Decisions made by the U.S. Supreme Court certainly impact the law, but can they change an individual American's perception of social norms? A new study suggests the answer is yes.
Margaret Tankard, a researcher at the Rand Corporation, and Elizabeth Levy Paluck, a psychology and public affairs professor at Princeton, ran an experiment prior to the 2015 Obergefell v. Hodges ruling that legalized same-sex marriage to see if reading that a pro-gay marriage decision was likely on the horizon influenced support for it. They also surveyed 1,063 people about their perceptions of social norms around same-sex marriage both before and after the Obergefell ruling.
What they found is that the Supreme Court ruling helped to shift Americans' perception of social norms in support of same-sex marriage. There was, however, "mixed evidence on whether institutions shape individuals' personal opinions."
"What we are seeing is evidence that people interpreted the Supreme Court decision as signaling widespread change in society — increasing support for same-sex marriage," Tankard said. The study "shows us that development in society at the institutional or policy level affects how we think about an issue. It affects the political climate, what we understand to be common, normal or accepted."
Changing what people understand society to accept is "one piece of how social change happens," Tankard added.
The question of whether an institutional decision matters for LGBTQ acceptance has come up repeatedly in recent months as the Trump administration has rolled back or reversed Obama-era policies with regard to LGBTQ rights.
This fall, the Supreme Court may hear several cases related to anti-LGBTQ discrimination, which makes this new research even more relevant.
Jon Davidson, legal director at Lambda Legal, explained there are four cases to keep an eye on. The first, Masterpiece Cakeshop, Ltd. v. Colorado Civil Rights Commission, is already on the Supreme Court's docket. The case involves a bakery that refused to serve a gay couple on the basis of religious objection. The Colorado Human Rights Commission said the bakery was in violation of the law and issued a fine against them. The bakery subsequently sued.
Davidson said the case speaks to the larger issue "of whether or not people can raise religious objections as a defense to discrimination law — or more generally to any kind of law."
If the Supreme Court sides with the bakery, Davidson said, it could cut into LGBTQ Americans' de facto right to marry. If LGBTQ people face discrimination as a result of their relationships, "How much did we really win? Will people really want to get married?" Davidson said.
The second case deals with the question of whether Title VII of the Civil Rights Act of 1964, which "prohibits employment discrimination based on race, color, religion, sex and national origin," covers discrimination based on sexual orientation. In the case of Evans v. Georgia Regional Hospital, the U.S. Court of Appeals for the Eleventh Circuit declined to revisit precedent and upheld the idea that sexual orientation is not covered by Title VII.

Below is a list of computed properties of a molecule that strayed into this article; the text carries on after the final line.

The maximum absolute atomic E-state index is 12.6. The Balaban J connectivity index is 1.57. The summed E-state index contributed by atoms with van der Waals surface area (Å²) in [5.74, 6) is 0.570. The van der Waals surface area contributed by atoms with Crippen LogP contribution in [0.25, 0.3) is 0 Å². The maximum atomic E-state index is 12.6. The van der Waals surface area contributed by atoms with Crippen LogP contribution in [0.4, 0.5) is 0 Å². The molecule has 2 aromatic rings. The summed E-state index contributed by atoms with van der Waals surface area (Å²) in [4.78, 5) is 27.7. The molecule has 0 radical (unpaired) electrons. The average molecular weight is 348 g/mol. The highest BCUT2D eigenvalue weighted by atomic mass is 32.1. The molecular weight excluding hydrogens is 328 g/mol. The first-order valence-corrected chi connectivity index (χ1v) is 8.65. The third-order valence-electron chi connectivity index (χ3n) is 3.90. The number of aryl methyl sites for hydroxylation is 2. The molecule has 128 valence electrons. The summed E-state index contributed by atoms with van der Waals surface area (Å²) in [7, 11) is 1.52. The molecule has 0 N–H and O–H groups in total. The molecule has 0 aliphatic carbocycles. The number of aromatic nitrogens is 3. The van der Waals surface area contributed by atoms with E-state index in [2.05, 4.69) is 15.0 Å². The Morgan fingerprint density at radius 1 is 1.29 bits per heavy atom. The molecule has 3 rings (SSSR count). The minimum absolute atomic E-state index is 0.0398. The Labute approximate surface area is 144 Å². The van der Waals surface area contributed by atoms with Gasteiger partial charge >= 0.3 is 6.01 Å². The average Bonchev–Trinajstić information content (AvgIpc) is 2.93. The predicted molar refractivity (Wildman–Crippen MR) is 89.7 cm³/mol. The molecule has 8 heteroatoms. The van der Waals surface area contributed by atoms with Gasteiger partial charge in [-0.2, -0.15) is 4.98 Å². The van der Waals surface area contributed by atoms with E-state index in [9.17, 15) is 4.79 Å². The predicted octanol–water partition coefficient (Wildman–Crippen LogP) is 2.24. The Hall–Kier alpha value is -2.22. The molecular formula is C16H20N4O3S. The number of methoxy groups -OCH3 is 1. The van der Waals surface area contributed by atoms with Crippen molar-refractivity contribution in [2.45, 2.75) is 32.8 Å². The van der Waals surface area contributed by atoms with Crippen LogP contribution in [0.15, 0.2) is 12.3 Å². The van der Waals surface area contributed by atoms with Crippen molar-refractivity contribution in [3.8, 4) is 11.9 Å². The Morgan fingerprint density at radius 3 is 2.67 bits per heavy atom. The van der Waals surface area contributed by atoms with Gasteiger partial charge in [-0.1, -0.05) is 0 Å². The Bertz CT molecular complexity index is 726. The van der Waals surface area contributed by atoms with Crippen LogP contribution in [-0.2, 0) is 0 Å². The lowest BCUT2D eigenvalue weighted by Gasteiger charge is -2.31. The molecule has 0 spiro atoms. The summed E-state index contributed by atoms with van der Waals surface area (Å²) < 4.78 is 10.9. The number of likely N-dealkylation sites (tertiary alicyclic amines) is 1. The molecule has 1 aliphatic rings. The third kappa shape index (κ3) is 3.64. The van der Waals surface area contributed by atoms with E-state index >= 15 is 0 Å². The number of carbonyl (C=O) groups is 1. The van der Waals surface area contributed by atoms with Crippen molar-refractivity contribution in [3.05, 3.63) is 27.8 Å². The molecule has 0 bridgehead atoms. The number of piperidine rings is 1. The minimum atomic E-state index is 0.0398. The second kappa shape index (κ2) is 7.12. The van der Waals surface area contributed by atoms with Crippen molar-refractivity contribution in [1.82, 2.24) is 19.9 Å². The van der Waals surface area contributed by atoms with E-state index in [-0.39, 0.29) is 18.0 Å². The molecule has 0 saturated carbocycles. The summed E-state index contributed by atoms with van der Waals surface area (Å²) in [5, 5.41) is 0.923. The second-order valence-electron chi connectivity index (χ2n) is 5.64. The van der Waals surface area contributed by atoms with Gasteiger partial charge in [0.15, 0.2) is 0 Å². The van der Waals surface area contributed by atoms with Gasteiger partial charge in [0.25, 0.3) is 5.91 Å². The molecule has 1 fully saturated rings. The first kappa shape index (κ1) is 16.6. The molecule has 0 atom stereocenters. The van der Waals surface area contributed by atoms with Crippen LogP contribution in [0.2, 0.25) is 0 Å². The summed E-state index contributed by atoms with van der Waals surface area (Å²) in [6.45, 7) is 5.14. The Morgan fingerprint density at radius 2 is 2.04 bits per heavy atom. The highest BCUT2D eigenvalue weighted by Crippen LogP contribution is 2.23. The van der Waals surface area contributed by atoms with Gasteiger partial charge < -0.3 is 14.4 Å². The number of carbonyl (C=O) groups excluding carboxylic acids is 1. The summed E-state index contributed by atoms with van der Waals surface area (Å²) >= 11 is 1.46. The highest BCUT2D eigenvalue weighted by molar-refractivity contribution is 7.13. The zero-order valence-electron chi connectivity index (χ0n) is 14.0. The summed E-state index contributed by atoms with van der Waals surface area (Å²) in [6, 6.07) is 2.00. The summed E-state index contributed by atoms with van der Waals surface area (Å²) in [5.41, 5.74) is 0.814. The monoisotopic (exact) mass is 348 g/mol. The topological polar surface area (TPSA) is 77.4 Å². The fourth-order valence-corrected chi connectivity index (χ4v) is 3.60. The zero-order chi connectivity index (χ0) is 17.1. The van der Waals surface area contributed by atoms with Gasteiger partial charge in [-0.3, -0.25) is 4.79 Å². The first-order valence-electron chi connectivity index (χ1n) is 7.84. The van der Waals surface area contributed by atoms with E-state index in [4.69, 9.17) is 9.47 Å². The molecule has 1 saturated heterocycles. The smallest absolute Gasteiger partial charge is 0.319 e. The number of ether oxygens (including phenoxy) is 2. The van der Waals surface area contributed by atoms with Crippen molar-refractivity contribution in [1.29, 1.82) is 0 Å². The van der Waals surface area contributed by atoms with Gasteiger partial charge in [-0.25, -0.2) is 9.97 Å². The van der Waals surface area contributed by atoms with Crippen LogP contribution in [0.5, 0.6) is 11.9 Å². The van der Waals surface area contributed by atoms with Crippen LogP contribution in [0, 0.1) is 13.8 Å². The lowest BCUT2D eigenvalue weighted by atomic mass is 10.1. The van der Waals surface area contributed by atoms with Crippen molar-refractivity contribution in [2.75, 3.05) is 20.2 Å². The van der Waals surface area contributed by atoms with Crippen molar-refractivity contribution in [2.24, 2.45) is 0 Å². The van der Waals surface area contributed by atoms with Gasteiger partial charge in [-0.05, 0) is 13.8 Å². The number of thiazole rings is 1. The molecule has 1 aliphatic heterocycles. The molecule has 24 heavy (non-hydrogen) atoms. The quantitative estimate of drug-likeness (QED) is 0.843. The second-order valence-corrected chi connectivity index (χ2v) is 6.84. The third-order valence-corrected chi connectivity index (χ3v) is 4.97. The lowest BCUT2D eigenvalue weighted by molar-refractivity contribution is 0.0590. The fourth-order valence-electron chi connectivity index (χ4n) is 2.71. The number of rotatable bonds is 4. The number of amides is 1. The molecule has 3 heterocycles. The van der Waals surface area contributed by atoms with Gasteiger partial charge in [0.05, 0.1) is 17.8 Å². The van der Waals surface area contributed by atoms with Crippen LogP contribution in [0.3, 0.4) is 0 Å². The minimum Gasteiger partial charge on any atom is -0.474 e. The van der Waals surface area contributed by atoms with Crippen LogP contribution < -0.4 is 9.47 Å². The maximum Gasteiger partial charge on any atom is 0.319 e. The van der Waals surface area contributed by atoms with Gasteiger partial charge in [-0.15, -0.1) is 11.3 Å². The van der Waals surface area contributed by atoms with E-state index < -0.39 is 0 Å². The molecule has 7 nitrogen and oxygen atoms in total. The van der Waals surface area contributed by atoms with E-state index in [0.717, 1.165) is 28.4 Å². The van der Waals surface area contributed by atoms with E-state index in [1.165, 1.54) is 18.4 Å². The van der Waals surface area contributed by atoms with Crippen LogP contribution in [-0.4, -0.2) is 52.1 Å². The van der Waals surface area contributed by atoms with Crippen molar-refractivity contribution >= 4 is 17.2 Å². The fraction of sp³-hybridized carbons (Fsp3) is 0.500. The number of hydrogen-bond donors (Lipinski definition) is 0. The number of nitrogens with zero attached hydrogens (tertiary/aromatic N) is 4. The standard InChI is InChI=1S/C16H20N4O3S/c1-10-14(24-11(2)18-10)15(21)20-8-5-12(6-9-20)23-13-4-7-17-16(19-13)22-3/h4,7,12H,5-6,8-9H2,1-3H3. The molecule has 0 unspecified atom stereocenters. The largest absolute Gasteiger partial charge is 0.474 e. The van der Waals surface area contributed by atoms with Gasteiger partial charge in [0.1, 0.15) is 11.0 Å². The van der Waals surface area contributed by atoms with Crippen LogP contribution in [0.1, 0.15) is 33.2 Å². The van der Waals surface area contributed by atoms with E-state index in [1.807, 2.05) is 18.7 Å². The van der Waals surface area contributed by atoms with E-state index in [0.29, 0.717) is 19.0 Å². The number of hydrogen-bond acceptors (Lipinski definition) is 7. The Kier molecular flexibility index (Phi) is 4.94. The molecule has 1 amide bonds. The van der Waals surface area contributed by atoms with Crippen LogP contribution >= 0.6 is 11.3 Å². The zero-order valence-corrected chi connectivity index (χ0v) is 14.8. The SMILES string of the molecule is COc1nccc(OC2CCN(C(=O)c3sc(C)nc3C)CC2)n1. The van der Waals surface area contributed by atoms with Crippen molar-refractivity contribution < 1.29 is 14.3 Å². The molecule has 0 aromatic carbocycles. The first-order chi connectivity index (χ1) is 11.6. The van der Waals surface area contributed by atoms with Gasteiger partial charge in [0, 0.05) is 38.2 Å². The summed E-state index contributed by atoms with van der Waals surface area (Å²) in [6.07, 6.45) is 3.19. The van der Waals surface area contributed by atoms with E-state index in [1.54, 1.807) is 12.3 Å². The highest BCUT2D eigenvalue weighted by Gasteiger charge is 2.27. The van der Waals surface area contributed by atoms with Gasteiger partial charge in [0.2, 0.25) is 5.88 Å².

"We will be filing a cert petition after Labor Day to ask the Supreme Court to hear that," Davidson said of the Evans case. He believes the plaintiff and Lambda Legal have "a good chance" of winning that case.
The Department of Justice weighed in on the issue last week, filing an amicus brief in another case involving Title VII. In that case, Zarda v. Altitude Express, the Justice Department urged the U.S. Court of Appeals for the Second Circuit Court not to protect lesbians, gays and bisexuals under Title VII.
In another case dealing with Title IX, which prohibits sex discrimination by schools receiving federal financial assistance, school administrators barred transgender high school student Ashton Whitaker from using the restroom that corresponded to his gender identity. The U.S. Court of Appeals for the Seventh Circuit sided with Whitaker. However, "the school district is going to seek Supreme Court review in that case," Davidson said.
A final case, currently at the U.S. Court of Appeals for the Fifth Circuit, is the case of Barber v. Bryant. This case is about Mississippi law HB 1523, which says "the state of Mississippi cannot take any action against any person in the state who discriminates against someone based on a religious or moral conviction that marriage should be man and woman and that sex should only take place within such a marriage and people are born either male or female and that can never change," Davidson explained.
The law, according to Davidson, authorizes discrimination without consequence under Mississippi law. "It is likely that the Fifth Circuit will ask the Supreme Court to hear that case as well," Davidson said.
The outcomes of these cases are vital, not only for LGBTQ people, but any historically marginalized group, according to Davidson.
"It doesn't really help much to have anti-discrimination laws if anyone can say that discrimination is a necessary part of their religious beliefs," Davidson said. "It means that anyone can really violate those laws. Those laws really cease to provide protection."
Davidson said Supreme Court rulings "frequently tell stories that people take moral lessons from." The question is, he added, "What kind of lesson is it going to be?"